Kickstarting Japan's EV market

Japan is a behemoth of the auto industry, just not when it comes to electric vehicles. Sales are stubbornly slow, and many would-be buyers are put off by a lack of charging stations. Officials at Toyota's high-end Lexus brand believe success lies in making the EV experience just as much about creature comforts as convenience.

Electric vehicles accounted for about 4% of global auto sales in 2020, but the figure has since more than tripled to 14%. Of the more than 10 million EVs sold in 2022, less than 60,000 were in Japan. Domestically, that's a measly 2% share of the market.

Lexus aims to produce an entirely battery-powered lineup by 2035, and officials know they must drastically increase the appeal of battery-powered cars in the meantime.

The company recently rolled out a program exclusively for EV buyers. A so-called supercharging station that takes just minutes instead of hours has been installed in the basement of Tokyo Midtown Hibiya, a high-end commercial complex in the heart of the capital.

A full recharge takes about half an hour.

Convenience is key. Drivers can reserve a spot via an app, so they don't have to wait in line. The app also stores credit card information, making payment a breeze.

But that's not all. The service includes a Lexus café, where drivers can enjoy free beverages and sweets while they wait for their cars to charge. There are also vouchers for discounted massages. Lexus plans to build 100 supercharging stations across Japan by 2030.

Drivers can enjoy a free drink or dessert while their car charges.

A chicken and egg dilemma

Industry expert Goishihara Taiji from Deloitte Tohmatsu Consulting says the lack of EV infrastructure in Japan is a chicken and egg situation.

Although the government provides subsidies for EV infrastructure, few charging stations exist because there is such a small number of EVs on the road. Operators that did invest have made a loss, and stopped building more.

Because the stations are scarce, many drivers have second thoughts about buying an EV, Goishihara explains.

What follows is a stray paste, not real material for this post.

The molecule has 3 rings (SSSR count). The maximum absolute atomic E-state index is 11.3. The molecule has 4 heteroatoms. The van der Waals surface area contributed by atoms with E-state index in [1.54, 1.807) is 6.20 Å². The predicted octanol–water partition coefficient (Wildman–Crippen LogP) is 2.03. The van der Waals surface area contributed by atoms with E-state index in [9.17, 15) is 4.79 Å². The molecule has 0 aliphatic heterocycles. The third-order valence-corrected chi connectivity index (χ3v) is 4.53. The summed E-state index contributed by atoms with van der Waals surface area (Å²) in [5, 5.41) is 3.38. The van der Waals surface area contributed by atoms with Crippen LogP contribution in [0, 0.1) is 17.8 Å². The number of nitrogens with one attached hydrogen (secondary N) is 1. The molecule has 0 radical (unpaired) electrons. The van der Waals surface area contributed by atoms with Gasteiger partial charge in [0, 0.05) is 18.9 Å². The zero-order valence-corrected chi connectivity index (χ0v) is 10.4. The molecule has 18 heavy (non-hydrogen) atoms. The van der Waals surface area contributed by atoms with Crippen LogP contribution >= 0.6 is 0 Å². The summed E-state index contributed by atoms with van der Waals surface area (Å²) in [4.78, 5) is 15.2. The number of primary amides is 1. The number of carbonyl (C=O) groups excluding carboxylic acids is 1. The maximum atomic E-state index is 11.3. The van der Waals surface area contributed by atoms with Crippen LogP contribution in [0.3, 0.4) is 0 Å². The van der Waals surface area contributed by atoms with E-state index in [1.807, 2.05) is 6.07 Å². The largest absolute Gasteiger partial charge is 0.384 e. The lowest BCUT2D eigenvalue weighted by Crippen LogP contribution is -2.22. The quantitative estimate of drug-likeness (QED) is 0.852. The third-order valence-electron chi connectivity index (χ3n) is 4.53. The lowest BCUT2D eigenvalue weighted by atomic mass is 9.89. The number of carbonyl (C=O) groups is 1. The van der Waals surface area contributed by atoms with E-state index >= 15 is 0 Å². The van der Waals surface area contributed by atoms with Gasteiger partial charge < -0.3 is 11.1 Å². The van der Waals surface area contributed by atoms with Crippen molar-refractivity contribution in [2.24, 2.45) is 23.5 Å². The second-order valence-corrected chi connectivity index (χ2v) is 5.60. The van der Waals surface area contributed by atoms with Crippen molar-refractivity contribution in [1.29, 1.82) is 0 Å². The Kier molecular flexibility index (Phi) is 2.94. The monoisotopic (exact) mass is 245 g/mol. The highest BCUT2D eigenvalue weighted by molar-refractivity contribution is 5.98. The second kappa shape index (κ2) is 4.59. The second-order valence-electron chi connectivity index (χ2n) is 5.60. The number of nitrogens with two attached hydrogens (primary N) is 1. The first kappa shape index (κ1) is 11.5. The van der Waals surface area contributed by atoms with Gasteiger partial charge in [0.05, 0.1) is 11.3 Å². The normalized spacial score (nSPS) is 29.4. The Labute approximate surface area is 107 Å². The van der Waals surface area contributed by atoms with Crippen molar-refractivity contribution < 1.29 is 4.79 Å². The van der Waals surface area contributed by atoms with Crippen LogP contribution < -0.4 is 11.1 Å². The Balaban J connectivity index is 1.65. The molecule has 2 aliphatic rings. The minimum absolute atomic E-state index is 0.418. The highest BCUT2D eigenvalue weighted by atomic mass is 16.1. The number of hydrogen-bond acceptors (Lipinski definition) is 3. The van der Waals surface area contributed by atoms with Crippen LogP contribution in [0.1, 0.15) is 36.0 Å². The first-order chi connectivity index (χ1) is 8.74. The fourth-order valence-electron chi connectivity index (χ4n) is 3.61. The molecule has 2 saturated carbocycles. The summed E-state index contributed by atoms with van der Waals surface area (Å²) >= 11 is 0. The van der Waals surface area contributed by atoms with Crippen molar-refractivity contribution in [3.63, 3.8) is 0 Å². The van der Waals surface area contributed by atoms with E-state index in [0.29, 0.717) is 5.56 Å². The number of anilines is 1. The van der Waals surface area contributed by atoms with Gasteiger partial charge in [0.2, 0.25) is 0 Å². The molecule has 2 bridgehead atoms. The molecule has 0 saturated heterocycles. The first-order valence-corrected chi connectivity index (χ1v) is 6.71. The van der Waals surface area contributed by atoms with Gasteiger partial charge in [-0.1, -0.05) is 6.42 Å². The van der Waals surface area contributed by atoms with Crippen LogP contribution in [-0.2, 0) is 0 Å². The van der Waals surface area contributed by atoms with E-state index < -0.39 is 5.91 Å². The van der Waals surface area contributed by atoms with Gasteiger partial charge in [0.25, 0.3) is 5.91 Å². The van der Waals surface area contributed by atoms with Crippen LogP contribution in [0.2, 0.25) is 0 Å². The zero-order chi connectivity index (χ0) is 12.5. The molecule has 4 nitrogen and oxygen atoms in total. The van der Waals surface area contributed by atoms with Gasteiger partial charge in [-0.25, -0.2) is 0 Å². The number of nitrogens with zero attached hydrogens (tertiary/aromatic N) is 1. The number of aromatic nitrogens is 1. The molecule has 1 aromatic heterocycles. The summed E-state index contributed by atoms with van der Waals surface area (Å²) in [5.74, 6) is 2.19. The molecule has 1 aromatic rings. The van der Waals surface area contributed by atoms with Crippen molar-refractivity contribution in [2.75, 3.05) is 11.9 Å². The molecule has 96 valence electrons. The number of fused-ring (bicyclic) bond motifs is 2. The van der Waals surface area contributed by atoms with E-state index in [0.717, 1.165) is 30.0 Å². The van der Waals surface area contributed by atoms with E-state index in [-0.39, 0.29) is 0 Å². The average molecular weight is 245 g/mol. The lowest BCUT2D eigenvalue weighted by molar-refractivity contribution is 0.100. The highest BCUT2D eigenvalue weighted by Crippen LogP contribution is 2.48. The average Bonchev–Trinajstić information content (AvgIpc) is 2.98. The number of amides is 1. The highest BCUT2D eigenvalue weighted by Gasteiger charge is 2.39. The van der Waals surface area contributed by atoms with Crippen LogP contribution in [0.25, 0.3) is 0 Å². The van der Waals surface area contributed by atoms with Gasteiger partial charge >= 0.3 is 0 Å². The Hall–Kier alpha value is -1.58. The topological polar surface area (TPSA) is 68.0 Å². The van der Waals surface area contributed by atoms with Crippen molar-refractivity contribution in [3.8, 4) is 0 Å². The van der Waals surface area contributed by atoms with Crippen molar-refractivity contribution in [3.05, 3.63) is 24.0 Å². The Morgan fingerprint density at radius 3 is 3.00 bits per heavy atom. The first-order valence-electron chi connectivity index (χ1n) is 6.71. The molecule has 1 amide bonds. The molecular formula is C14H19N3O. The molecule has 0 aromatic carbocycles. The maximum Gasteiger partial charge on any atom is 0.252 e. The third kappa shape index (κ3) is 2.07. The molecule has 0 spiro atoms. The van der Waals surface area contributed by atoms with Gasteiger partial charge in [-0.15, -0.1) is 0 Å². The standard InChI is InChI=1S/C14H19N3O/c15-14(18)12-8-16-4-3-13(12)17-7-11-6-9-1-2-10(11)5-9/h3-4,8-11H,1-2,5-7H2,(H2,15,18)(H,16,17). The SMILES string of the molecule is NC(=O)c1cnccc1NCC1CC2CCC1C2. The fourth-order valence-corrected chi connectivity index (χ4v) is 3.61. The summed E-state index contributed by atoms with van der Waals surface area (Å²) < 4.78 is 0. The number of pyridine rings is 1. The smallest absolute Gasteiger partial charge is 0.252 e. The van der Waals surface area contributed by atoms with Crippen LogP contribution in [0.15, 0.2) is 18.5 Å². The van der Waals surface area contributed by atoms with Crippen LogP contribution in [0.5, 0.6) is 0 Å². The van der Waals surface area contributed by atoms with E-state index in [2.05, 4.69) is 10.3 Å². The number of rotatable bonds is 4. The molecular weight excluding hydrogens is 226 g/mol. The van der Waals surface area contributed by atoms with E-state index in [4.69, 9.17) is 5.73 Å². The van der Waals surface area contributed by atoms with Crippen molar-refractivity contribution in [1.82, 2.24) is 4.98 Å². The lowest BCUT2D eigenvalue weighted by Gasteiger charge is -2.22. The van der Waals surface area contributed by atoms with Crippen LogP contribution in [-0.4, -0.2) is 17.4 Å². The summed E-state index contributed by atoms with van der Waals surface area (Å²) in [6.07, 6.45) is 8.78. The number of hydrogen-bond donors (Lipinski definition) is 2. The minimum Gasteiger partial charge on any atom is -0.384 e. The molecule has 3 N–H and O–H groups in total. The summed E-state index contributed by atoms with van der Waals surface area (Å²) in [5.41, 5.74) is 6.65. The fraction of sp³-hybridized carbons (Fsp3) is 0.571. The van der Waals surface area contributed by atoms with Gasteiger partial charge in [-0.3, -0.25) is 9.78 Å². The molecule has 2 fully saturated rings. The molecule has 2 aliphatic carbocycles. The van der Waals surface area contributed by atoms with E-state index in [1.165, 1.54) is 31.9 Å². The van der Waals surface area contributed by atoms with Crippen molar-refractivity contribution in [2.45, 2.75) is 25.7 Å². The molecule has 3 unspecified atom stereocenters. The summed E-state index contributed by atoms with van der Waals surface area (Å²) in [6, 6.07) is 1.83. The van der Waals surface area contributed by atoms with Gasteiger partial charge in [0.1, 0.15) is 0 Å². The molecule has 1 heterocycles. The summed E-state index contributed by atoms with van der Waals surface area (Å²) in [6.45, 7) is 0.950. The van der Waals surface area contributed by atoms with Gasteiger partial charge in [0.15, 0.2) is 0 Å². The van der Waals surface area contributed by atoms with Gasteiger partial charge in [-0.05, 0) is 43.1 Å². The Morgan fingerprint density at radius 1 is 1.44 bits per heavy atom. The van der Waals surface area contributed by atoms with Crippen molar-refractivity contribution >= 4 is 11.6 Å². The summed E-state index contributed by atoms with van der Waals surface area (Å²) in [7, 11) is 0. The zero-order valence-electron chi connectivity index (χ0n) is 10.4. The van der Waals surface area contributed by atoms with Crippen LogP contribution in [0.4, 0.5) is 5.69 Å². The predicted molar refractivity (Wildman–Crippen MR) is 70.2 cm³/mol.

US and China charge ahead

In the United States, EV leader Tesla has supercharging stations across the country. Within 15 minutes they can recharge vehicles to cover a range of up to 320 kilometers.

Tesla supercharging station in North Vancouver, Canada

Goishihara says Tesla was able to build the infrastructure despite not being profitable for a long time because there were many venture capital investors who bet on the company's long-term success.

As for China, he says the government has played a pivotal role through subsidies to install, operate and maintain charging stations.

Tesla, BYD dominate

According to Goishihara, that's why Tesla and Chinese automaker BYD are dominating the market.

Lack of funding for conventional carmakers to invest in EV manufacturing is why many marques, including those in Japan, are struggling to make inroads.

Goishihara Taiji, Partner at Deloitte Tohmatsu Consulting, speaks to NHK World

Outlook for Japan

Goishihara sees EV sales in Japan increasing, as Japanese carmakers plan to introduce more models under the pressure of carbon neutral initiatives. But he expects the speed of penetration will remain slower than in other regions, including China, Europe and North America.

People who live in city apartments find it difficult to accommodate a charger at home ― and those in rural areas worry charging stations are few and far between.

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